Series 4, Episode 41: Poetry Reading (Ants)
OLD LADY Graham Chapman
WORDSWORTH Terry Jones
SHELLEY Terry Gilliam
KEATS Eric Idle
(Cut to a poetry reading. Wordsworth, Shelley, Keats and Tennyson are present. Chris stands quietly in the comer hoping not to be noticed.)
Old Lady: Good afternoon, ladies and gentlemen, it’s so nice to see such a large turnout this afternoon. And I’d like to start off by welcoming our guest speakers for this afternoon,… Mr Wadsworth…
Old Lady: Sorry, Wordsworth… Mr John Koots, and Percy Bysshe.
Old Lady: Just a little one, medium dry, (a dwarf assistant pours her a sherry) and Alfred Lorde.
Old Lady: Tennis ball.
Tennyson: Son, son.
Old Lady: Sorry – Alfred Lord, who is evidently Lord Tennisball’s son. And to start off I’m going to ask Mr Wadsworth to read his latest offering, a little pram entitled ‘I wandered lonely as a crab’ and it’s all about ants.
(Murmur of exalted anticipation. Wordsworth rises rather gloomily.)
I wandered lonely as a cloud
That floats on high over vales and hills
When all at once I saw a crowd
A host of golden worker ants.
(Ripples of applause.)
Old Lady: Thank you, thank you, Mr Bradlaugh. Now, ‘Mr Bysshe.
Old Lady: Oh… (the dwarf refills her glass)… is going to read one of his latest psalms, entitled ‘Ode to a crab’.
Shelley: (rising: and taking his place quietly) Well, it’s not about crabs actually, it’s called ‘Ozymandias’. It’s not an ode.
I met a travellet from an antique land
Who said ‘Six vast and trunkless legs of stone
Stand in the desert
And on the pedestal these words appear
My name is Ozymandias, King of &nts
(oohs from his audience)
Look on my feelers, termites, and despair
I am the biggest ant you’ll ever see
The ants of old weren’t half as bold and big
And fierce as me’.
Old Lady: Thank you Mr Amontillado. I’d like to ask one or two of you at the back not to soil the carpet, there is a restroom upstairs if you find the poems too exciting (she falls over) Good afternoon, next, Mr Dennis Keat will recite his latest problem ‘Ode to a glass of sherry’. (she falls off the podium)
My heart aches and a drowsy numbness pains
My senses, as though an anteater I’d seen
(panic spreads and the audience half rise)
A nasty long-nosed brute
(screams from the audience)
With furry legs and sticky darting tongue
I seem to feel its cruel jaws
Crunch crunch there go my legs
Snap snap my thorax too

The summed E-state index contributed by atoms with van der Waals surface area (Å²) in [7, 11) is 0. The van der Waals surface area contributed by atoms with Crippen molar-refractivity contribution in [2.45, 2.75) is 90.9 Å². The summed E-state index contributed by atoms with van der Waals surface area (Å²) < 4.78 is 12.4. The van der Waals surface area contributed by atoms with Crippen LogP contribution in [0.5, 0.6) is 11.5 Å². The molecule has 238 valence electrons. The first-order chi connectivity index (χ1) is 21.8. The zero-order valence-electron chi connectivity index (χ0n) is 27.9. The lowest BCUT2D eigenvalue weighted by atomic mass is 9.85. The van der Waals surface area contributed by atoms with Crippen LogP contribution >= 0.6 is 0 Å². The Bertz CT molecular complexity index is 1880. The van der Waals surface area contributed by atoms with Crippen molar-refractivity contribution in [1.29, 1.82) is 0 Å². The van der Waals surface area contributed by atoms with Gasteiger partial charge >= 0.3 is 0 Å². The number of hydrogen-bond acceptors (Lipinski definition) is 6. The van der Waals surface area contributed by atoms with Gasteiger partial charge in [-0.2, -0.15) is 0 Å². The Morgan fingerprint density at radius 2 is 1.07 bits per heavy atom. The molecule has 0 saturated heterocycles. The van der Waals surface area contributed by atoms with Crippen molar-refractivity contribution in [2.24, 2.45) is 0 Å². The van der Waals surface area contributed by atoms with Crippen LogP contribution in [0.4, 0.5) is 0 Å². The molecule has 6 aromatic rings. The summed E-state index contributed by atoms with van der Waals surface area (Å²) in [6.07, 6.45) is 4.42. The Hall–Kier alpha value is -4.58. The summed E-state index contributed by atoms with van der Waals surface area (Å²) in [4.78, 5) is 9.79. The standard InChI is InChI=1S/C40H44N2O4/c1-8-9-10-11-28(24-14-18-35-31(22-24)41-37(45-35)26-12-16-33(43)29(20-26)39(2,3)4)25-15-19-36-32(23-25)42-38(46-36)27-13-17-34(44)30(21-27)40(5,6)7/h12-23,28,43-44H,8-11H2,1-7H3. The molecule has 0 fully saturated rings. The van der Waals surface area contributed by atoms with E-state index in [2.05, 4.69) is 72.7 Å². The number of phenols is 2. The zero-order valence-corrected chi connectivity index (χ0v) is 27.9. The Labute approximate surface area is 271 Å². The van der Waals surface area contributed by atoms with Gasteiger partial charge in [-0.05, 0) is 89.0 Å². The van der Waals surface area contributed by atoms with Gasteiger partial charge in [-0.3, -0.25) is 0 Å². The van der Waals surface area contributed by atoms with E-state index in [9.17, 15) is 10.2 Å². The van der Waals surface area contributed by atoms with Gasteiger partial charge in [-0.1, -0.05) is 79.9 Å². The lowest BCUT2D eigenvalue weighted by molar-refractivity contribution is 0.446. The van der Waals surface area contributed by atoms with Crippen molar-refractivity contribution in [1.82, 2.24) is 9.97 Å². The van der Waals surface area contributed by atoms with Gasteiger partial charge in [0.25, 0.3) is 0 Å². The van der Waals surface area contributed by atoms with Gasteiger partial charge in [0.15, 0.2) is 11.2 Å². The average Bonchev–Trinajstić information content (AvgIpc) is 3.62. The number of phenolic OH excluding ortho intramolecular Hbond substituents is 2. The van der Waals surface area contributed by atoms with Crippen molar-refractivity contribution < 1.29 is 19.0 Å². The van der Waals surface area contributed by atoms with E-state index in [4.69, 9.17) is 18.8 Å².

(various screaming women faint)
My head’s in a twain, there goes my brain
Swallow, swallow, swallow, slurp
(he loses control)
Old Lady: Mr Keats, Mr Keats, please leave immediately.
Keats: It’s true. Don’t you see. It’s true. It happens.
Old Lady: (she bustles him out) Ladies and gentlemen, I do apologize for that last… well I hesitate to call it a pram … but I had no idea… and talking of filth… I have asked you once about the carpet… Now, I do appreciate that last poem was very ffightening…but please! Now before we move on to tea and pramwiches, I would like to ask Arthur Lord Tenniscourt to give us his latest little plum entitled ‘The Charge of the Ant Brigade’.
Tennyson: Half an inch, half an inch…
(Enter Queen Victoria with a fanfare, fillowed by Albert’s coffin.)
All: The Queen, the Queen. (they all bow and scrape)
Queen Victoria: My loyal subjects, we are here today on a matter of national import. My late husband and we are increasingly concerned by recent developments in literary style (developing a German accent) that have taken place here in Germany… er England. There seems to be an increasing tendency for ze ent… the ent… the ant… to become the dominant… was is der dentaches Entwiddungsbund…
Queen Victoria: Theme … of modern poetry here in Germany. We are not… amusiert? (an attendant whispers) Entertained. From now on, ants is verboten. Instead it’s skylarks, daffodils, nightingales, light brigades and… was ist das schreckliche Gepong… es schmecke wie ein Scheisshaus… und so weiter. Well, we must away now or we shall be late for the races. God bless you alles.
(Chris leaves. We cut to him outside a door with a sign saying ‘Electric Kettles ‘.)
Voice: Psst! Electric kettles over here, Sir.
(A hand holding a sign saying ‘Toupees’ beckons him. He goes over to door and is ushered through. There are pictures of famous bald world figures with toupees on the walls…